How to Diagnose Depression (Part 1) – Some Common Tools, Approaches & Techniques

diagnose depressionOne of the great paradoxes when trying to diagnose depression is that individuals who find they are falling down the ‘black hole’ often find it very difficult to self-diagnose their own condition. This confused state of mind makes it much more difficult for the sufferer to take the kinds of appropriate remedial actions or supplements for depression that will pull them back up again and allow them to lead normal healthy, active, social and productive lives again.

Depression Clouds Judgement Making Self – Diagnosis Difficult

Depression tends to cloud judgement and confuse the mind because it often occurs in tandem with other conditions and it is this tangling up of different but inter-related conditions that makes the diagnosis and treatment of depression more complicated than with diagnosing other more common mental imbalances.

It is this clouding of judgement and the tangling of different but apparently similar symptoms that makes it all the more vital that any attempt to diagnose depression must first examine and then rule out all other alternative possibilities that may be leading to low moods and feelings of anxiety.

For example, individuals who are suffering from serious medical illness like cancer, HIV or post-traumatic stress disorder (PTSD) will often find that in their weakened mental state the apparent symptoms of depression become more dominant, similarly an overreliance on drugs like cannabis or alcohol to self-medicate can create a strong and overpowering feeling of depression that is often transient and short term but can be interpreted as being permanently depressed. These feelings of depression are often increase if the individual attempts to stop drinking or smoking as the mind and body takes time to rebalance ,while purging the toxins that alcohol and other drugs can leave behind.

The purpose of this article is therefore to highlight some of the various tools, approaches and techniques that can be used to cut through the myriad of reasons for an apparent depressed state in order to clarify which of the many treatments is the most appropriate for any particular individual.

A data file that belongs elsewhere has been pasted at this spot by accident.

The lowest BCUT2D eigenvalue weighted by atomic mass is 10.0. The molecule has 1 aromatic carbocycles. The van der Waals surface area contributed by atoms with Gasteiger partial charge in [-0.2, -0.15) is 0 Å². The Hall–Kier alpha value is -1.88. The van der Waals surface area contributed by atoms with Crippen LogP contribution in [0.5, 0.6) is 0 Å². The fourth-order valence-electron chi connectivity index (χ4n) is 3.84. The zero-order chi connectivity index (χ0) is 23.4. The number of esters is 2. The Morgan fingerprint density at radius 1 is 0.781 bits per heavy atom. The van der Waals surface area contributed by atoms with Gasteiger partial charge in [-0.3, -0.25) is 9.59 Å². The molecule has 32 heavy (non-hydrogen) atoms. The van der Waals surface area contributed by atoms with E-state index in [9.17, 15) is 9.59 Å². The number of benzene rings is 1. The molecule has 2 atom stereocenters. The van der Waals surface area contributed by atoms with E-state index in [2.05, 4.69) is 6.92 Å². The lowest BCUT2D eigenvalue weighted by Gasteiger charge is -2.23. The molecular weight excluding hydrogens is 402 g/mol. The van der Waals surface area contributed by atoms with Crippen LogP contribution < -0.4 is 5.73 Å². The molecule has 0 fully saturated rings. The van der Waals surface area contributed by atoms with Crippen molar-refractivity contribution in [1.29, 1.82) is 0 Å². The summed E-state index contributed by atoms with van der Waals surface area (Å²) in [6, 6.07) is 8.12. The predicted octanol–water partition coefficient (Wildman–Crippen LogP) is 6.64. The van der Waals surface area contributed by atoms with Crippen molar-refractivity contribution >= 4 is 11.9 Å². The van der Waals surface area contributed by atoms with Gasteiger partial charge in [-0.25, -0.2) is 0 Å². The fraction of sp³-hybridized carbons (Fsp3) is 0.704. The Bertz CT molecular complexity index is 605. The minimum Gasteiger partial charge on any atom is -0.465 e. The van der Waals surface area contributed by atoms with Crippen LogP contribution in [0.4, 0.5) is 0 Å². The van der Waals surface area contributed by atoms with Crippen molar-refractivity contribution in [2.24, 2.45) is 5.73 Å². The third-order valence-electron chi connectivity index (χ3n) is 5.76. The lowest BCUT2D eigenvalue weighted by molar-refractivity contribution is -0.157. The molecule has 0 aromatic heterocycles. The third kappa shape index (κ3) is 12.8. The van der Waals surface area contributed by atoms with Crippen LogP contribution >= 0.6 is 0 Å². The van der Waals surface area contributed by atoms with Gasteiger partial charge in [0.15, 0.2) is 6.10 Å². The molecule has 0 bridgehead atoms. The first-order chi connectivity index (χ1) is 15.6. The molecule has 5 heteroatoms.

diagnosing depression Diagnose Depression Step 1 – See Your Doctor

It is important to note however, that if you think you are suffering or know anyone who you think is suffering from depression that a qualified medical professional is consulted. Self-diagnosis has its place as an initial first step, but as stated earlier individuals who are in the state will more often than not find it extremely difficult to be objective about their condition. Additionally it is important to note that there is no single test to confirm categorically 100% that an individual is suffering from depression but rather these tests need to be viewed and used as part of a more holistic approach to your mental health needs

Diagnose Depression Step 2 – Understanding Your Mental Health History

As I have just suggested, instead of attempting to self-diagnose in isolation and then treat yourself, the first step to take if you are feeling depressed or anxious, is to go and see your doctor. Medical professionals are trained to pre-screen potential cases of depression and anxiety by looking in close detail at your personal and family mental history as well as your general medical history. This important first step allows two things to happen. The first is you gain the support of a trained medical confidant and the second is that it allows you and your doctor to place your current depressed state in the context of what has gone on in the past. For example individuals who have been binge drinking alcohol or smoking cannabis will more often than not find themselves feeling low once the drinking and /or smoking has stopped because alcohol and/or cannabis withdrawal, no matter how minor affects mood temporarily. Typically in these instances your doctor would suggest getting as much rest as you can and riding through the symptoms until they cease.

Diagnosine Depression Step 3 –   Get a Physical Check Up

In addition to understanding your mental history, your doctor will almost certainly insist you undergo a thorough physical check-up. There are a number of physical conditions, like vitamin D deficiency, potassium deficiency (which can lead to thyroid problems) that may be contributing to your depressed state. A thorough physical and mental history check allows a doctor to assess whether or not you are clinically depressed and need to take prescription mood elevators or natural mood enhancers

In the second part of this article, we will examine some of the more common tools and approaches like The Beck Depression Inventory Test that are used by medical professionals to diagnose depression help establish the depth and breadth of your depressed state.

Stay Tuned for Part 2

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